Note#1: Xerxes is reportedly to have ordered the sea to be whipped 300 times and a pair of fetters thrown in as punishment to the sea for destroying the bridge on the first occasion. It is important to note a fundimental difference here between Greeks and Persians. The Persians' main religion was Zoroastrian, their 'ideal' afterlife or Garden of Eden involved flowing streams and clear water. Persia was mostly a pastoral type of enviroment. As land bound people they disliked the sea; the bitter undrinkable water was symobic of Ahriman, a evil power of their religion. Their dislike of the sea and an inablility to cope with it resulted in the employment of the Egyptians and the Phoenicians to man their fleets.

This is in stark contrast to how the Greeks view the sea.

Note#2: For an explanation of the population of Athens at about this time go here.

Note#3: During this time there was an eclipse of the sun, not unnaturally, in view of the preparations, and the fact that Darius himself had suffered defeat on a similar expedition, this eclipse caused considerable concern in the Persian court. Primed with knowledge of the universe that had been largely acquired from the absorption of Babylon into the Persian Empire, hastened to reassure the Great King, they pointed out that the moon eclipsed the sun. The sun they said, symbolised the Greeks and the moon the Persians. The eclipse was not an ill omen therefore. It showed that the Greeks were destined to be overshadowed and conquered by the Perian moon.

Herodotus, who was born some four years after the invasion of Xerxes, and had access to all the records has always been questioned on the number of soliders and navy that he claimed were invading. Ancient Greeks used the term 'myriads', meaning tens of thousands, as we, centuries later, loosely use millions or billions; meaning no more than an almost uncountable amount. It seems that he confused the Persian term 'myriarchs', which meant the commander of 10,000 men, with the other named commanders who, in their lesser sphere, commanded no more than thousands or hundreds, Persia worked on the decimal system. If one removes a nought from all of his figures, the amount comes back to a realistic figures of about 210,000. This figure to a Greek accustomed to battles involving at the most a few thousand men would mean an almost inexhaustible flood of troops.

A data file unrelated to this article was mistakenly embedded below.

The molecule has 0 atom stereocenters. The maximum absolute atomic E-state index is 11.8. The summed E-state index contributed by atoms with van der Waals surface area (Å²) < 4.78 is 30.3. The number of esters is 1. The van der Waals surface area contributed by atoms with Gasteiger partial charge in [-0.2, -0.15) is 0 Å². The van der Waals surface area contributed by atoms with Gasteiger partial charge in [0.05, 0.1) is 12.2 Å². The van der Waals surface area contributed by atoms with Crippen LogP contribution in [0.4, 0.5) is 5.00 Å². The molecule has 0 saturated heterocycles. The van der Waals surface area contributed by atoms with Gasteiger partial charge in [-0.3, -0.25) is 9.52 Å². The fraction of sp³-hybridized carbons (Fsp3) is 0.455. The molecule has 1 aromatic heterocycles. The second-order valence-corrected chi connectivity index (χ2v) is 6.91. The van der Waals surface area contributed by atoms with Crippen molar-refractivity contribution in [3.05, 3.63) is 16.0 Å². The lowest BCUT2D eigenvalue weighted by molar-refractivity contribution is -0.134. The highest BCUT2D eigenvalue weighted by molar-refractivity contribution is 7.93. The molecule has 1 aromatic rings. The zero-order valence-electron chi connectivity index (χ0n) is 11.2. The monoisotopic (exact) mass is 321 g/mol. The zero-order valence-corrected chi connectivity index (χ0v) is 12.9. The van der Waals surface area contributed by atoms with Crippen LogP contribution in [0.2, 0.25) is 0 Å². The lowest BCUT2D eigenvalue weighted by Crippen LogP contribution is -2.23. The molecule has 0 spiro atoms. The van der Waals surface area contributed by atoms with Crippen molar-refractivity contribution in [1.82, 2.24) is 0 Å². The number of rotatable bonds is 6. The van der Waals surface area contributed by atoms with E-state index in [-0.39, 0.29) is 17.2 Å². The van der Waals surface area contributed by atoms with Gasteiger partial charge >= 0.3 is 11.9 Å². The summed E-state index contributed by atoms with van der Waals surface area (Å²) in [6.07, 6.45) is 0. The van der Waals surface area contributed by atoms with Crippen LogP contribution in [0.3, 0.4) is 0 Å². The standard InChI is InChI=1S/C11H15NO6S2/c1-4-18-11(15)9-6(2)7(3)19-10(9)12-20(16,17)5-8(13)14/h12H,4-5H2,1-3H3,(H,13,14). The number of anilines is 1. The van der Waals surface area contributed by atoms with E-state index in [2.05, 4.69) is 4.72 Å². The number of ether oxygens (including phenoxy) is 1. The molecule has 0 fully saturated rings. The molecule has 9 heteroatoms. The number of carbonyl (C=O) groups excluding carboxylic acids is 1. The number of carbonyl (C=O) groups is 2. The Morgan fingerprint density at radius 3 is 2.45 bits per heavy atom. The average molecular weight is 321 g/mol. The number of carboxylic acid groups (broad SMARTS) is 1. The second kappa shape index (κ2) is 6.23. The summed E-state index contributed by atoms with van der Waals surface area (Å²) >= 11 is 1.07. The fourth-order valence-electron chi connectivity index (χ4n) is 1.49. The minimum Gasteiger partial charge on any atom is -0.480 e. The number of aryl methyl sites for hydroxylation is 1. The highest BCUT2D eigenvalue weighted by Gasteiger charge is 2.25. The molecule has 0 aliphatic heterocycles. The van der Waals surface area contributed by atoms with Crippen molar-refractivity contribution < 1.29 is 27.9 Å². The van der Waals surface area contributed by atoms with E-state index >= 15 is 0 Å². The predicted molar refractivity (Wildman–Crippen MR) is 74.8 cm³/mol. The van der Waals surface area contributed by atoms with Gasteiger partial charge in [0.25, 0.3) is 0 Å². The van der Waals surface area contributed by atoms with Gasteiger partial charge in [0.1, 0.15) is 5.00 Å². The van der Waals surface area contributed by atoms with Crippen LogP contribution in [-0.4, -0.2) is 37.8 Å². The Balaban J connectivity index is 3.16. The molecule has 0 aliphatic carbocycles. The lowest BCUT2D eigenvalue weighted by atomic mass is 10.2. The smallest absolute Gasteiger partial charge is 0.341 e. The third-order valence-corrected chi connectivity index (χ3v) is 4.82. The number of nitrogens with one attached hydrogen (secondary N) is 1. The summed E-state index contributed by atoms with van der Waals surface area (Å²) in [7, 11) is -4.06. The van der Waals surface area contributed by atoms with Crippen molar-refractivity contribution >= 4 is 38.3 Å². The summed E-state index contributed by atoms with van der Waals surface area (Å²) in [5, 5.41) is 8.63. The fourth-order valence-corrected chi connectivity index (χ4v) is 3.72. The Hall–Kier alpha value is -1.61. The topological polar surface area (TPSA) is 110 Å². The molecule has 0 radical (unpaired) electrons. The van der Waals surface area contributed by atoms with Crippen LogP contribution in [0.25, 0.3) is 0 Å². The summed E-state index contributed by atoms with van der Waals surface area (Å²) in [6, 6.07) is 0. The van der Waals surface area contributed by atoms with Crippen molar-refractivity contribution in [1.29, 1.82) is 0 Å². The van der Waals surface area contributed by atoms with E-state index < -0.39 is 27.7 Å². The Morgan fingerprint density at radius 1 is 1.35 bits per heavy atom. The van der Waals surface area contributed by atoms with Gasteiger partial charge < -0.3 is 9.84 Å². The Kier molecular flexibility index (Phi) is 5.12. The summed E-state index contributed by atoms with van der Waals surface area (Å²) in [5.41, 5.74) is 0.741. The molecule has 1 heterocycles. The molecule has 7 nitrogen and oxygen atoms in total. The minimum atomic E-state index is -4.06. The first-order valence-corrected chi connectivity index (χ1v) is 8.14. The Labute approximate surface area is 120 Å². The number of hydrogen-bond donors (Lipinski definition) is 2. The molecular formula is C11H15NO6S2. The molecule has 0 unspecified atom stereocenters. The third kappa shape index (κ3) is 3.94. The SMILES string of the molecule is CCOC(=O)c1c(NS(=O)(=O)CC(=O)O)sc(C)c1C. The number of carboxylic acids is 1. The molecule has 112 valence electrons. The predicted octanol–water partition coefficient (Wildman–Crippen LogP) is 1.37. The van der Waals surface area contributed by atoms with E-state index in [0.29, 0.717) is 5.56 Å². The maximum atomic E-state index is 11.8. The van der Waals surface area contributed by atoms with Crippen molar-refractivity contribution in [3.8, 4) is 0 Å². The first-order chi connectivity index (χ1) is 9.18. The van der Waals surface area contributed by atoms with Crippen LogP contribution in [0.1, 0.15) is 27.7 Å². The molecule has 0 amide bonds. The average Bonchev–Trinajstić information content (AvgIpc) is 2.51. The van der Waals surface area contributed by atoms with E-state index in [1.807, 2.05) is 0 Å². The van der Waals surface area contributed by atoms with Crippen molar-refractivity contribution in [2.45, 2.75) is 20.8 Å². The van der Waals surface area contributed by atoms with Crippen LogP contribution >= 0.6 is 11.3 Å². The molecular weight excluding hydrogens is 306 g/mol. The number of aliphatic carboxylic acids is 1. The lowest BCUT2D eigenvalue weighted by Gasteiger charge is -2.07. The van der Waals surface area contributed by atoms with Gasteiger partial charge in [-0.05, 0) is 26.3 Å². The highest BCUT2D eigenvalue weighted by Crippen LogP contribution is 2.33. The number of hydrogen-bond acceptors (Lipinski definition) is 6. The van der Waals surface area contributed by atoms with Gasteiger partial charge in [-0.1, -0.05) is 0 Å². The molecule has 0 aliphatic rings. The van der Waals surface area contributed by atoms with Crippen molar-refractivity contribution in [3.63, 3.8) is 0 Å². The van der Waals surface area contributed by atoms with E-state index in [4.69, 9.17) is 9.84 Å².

Note:4 A slightly different version of what happend at Tempe is given that.
"Synetus was the general of the Lacedaemonians and messengers were sent to all cities, to require them to raise soldiers for the defence of the passages at the common charge. But when they heard that the greatest part of the Thessalians, and those that inhabited the straits, had submitted to the king's delegates or commissioners, they returned home, desparing to make any effectual defence at Tempe. Diodorus Siculus 'The Historiacal Library' Book 9 Ch 1 p361

Note:5 During the 480 BCE expedition to Greece, an Achaemenid prince, who was allegedly 2.5 m (8 ft) tall with a blaring voice among the Persians named Artachaees, was the chief architect of a canal that king Xerxes I ordered to be built at Acanthus (an ancient Greek city on the Athos peninsula). Herodotus writes that during its construction, Artachaees died of an illness. Xerxes was devastated, and ordered a special burial in his honor (apparently, his burial mound may be seen in the following link http://www.losttrails.com/ media/Greece/Xerxes/ xerxes_MG_9665.jpg ). Among the inhabitants, Artachaees became the center of a hero-cult.

[pic astarte: “A view of the western extremity of Xerxes' canal showing the cutting through the coastal spur of hills … the line of reeds show the original location of the canal” -- for educational purposes only]